There are many workers who we took for granted in our pre-Covid innocence - logistics hub operators, truckers, supermarket workers, filling station workers, delivery drivers. Many of them are still out there, risking their health and possibly their lives to make sure we all stay alive and supplied with brioche and seedless grapes.
But of those who are no longer at work, the one worker I always took for granted was the hairdresser. Despite being magnificently vain, as the years passed, I have become fairly relaxed about my hair.
Back in the glory days of the Celtic Tiger, I used to get it cut and straightened, a level of flamboyance acceptable in someone in their 20s, which would be fine except I was 35, and thus looked like someone who should be on the Sex Offenders Register.
But you pass 40 and you focus less on looking like an inbred peacock, and soon you are at the stage where you feel no shame when the hairdresser asks if you want the ears and eyebrows done too. Sher why not, any chance you could take a few inches off the neck, shoulders and lower back while you're at it, for age is just a quicksand of humiliation, and the secret to surviving is to not struggle.
I am now at the Edward Scissorhands stage of Covid hair - random spikes here and there, cowlicks not seen since my First Communion photos reappeared, as I revert to my primal form, half man, half ape. But I'm still vain enough not to cut my own hair.
My eldest son, however, was not so lucky. He has my hair - thick, wiry, prone to jutting out in random peaks. It needs to be short and tight or he starts to go full Mowgli. As the weeks have dragged on, it got wilder and wilder, with a flattened band where his PS4 headset rests, and two random cowlicks at the front which look like an owl's ear tufts.
This was great fodder for my casual dad insults, as we all started shouting 'too-wit too-woo' at him, or calling him Owlboy, or, when he sat down at the computer, telling him not to eat the mouse.
But after a fortnight of that, we got sick of it and of his increasingly wild appearance. So I decided to cut his hair. Hey, what's the worst that could happen?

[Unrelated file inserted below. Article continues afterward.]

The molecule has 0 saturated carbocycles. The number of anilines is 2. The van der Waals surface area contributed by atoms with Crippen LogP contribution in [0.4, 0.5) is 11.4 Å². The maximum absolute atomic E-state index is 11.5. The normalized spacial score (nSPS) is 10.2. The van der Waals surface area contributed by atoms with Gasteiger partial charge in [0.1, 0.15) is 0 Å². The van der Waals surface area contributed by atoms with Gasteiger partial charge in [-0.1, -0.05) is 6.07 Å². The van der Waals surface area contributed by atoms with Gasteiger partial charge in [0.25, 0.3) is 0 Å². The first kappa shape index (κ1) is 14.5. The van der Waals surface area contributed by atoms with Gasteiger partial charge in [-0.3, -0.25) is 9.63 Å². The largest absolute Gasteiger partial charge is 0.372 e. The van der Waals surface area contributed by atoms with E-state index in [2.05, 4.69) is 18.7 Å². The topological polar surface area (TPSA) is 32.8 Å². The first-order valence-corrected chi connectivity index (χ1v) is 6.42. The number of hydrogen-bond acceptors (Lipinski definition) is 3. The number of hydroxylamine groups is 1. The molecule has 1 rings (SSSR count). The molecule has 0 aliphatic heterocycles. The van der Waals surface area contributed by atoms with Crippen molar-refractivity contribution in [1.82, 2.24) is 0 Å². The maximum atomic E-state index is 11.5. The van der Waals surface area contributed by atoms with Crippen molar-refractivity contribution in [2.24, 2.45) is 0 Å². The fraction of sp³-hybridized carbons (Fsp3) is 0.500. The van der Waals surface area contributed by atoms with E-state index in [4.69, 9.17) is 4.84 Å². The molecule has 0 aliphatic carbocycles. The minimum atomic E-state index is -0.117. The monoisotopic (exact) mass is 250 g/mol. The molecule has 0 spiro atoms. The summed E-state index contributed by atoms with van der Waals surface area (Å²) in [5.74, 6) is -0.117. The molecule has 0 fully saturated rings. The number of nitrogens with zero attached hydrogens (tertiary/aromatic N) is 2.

Cutting hair seems easy enough - you just buzz buzz, snip snip, and make some idle chit-chat about holidays or how they should bring back hanging. The first snag in my grand plan was that there isn't a clippers left in Ireland. So I fished out one of those little nasal trimmers which has an eyebrow attachment, sat him down and set to work.
Long story short, cutting hair is hard. Like, really hard, even with a child that is your own property and whose head you can shove in any direction without a lawsuit. The end result of all this is that Owlboy now looks like a medieval monk who is suffering from a bout of mange, or the lead character in the classic 1985 Belarusian war film Come And See.
Obviously, Alex is glad he is no longer being called Owlboy and taunted with hate hoots, but he is less pleased about us calling him Brother Owlboy, asking him when he is returning to the monastery, or would he like some mead with his chicken nuggets. But he takes it all in good humour because it's not just his hair that is like mine, but also the inside of his head - he likes to make people laugh, and whether they laugh at him or with him matters not.
As he gets older, he gets wittier, and he enjoyed getting Ireland's worst haircut as much as we did giving it to him because we had such a laugh doing it.
And the most important lesson of all our bad haircuts and Covid comedy is that when we all barge back into the barbers, stylists and salons, we tip our hairdressers.